Yes, health insurance can be expensive, but my recent experience drew me to the conclusion that it’s better to be safe than sorry. And with premiums rising by an average of 5.37% a year since 2011 (Department of Health), health insurance isn’t getting any cheaper, so I figured I might just have to suck it up.
I’m pretty happy with the policy I chose and the coverage it has, but I’ll review it in a year or so to see if I’m getting good value from it. If not, then I’ll look elsewhere.
If Will has got you thinking that taking out health insurance is worth a closer look, you can compare policies with Canstar based on your personal circumstances and requirements.
The table below displays a snapshot of 5-Star hospital policies on Canstar’s database, sorted by provider name (alphabetically). Please note the results are based on a young single male born in 1995 in NSW. Click here to compare more policies based on your circumstances.
The case against
James Hurwood is 21 years old. He graduated from university in 2018 and has been working full-time for two months. He doesn’t have health insurance. Below he explains why.
A couple of months ago I got a call from NIB telling me that because I’d graduated I was no longer covered under my parent’s health insurance policy, and subsequently asking me if I wanted to take my own policy out. I said ‘no thank you’ at the time without thinking too hard about it.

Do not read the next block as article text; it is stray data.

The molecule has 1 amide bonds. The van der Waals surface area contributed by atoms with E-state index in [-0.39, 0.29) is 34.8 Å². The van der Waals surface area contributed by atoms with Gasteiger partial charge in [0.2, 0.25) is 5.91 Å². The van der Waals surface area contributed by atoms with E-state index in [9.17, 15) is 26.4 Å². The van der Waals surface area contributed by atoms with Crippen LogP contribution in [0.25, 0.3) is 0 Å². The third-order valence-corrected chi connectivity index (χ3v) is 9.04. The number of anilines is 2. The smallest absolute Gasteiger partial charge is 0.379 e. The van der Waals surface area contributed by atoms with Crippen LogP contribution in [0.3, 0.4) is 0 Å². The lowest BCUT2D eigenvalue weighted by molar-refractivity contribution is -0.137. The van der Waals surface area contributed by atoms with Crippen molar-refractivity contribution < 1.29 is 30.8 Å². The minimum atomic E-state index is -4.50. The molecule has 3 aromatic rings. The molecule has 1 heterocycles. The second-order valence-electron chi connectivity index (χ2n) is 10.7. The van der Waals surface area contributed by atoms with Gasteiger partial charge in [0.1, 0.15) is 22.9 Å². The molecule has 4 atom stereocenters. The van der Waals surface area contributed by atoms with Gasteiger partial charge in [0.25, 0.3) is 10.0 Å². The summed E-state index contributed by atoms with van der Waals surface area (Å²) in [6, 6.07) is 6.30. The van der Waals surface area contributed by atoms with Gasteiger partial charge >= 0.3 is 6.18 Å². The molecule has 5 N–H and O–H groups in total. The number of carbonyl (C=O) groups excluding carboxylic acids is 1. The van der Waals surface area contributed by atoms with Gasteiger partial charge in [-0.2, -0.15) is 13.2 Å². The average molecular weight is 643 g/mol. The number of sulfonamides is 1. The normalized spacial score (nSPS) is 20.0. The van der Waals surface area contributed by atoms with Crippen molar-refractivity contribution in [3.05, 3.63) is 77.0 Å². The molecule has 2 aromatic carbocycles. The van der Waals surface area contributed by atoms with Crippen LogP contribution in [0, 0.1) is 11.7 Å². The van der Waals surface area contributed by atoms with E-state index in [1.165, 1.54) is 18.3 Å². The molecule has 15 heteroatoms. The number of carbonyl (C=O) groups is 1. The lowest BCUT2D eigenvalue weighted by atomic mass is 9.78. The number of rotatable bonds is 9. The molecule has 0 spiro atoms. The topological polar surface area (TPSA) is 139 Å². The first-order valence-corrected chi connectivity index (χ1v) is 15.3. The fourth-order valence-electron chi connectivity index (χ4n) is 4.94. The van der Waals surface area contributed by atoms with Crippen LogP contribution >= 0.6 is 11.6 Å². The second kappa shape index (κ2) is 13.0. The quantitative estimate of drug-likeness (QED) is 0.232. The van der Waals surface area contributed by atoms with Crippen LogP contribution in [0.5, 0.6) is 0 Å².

I was low on funds at the time and, more pressingly, I only had five or so minutes before I needed to be back at my desk – not the best time to be getting wrapped up on the phone buying health insurance.
Since then I’ve had plenty of time to consider that rather impulsive decision and I’ve only become more convinced that, at least for the time being, I’ll be alright without health insurance.
Is private health insurance value for money for young people? pic.twitter.com/ThYuaBEdIW
— News Breakfast (@BreakfastNews) January 18, 2017
I say that for a few reasons, but the main ones are my relatively blemish-free medical history, and the fact that I’d personally rather deal with occasional but necessary out-of-pocket expenses than pay the best part of $100 or more per month for a policy I may not end up needing.
I haven’t been to hospital in over a decade, I don’t have any pre-existing conditions or illnesses and the last even-vaguely-serious medical procedure I’ve needed was getting a wisdom tooth popped out. My then-dentist waived the out-of-pocket costs, but my out-of-pocket costs wouldn’t have been significant if she hadn’t.
Now don’t get me wrong, I’m entirely aware that I’ve been in a fortunate position up until now. I’ve spent the vast majority of my life covered by private health insurance, and I’ve never had any reason to use it. But now that it’s up to me to decide whether or not I need health insurance, I’m saying no.
At the end of the day I’m a young person that has just graduated from uni, with money-management skills that are usually pretty good, but can fly right out the window occasionally. Spending $100 a month for something I might not need is not particularly appealing, so for now I’ll stay uninsured and hope my three remaining wisdom teeth lie low.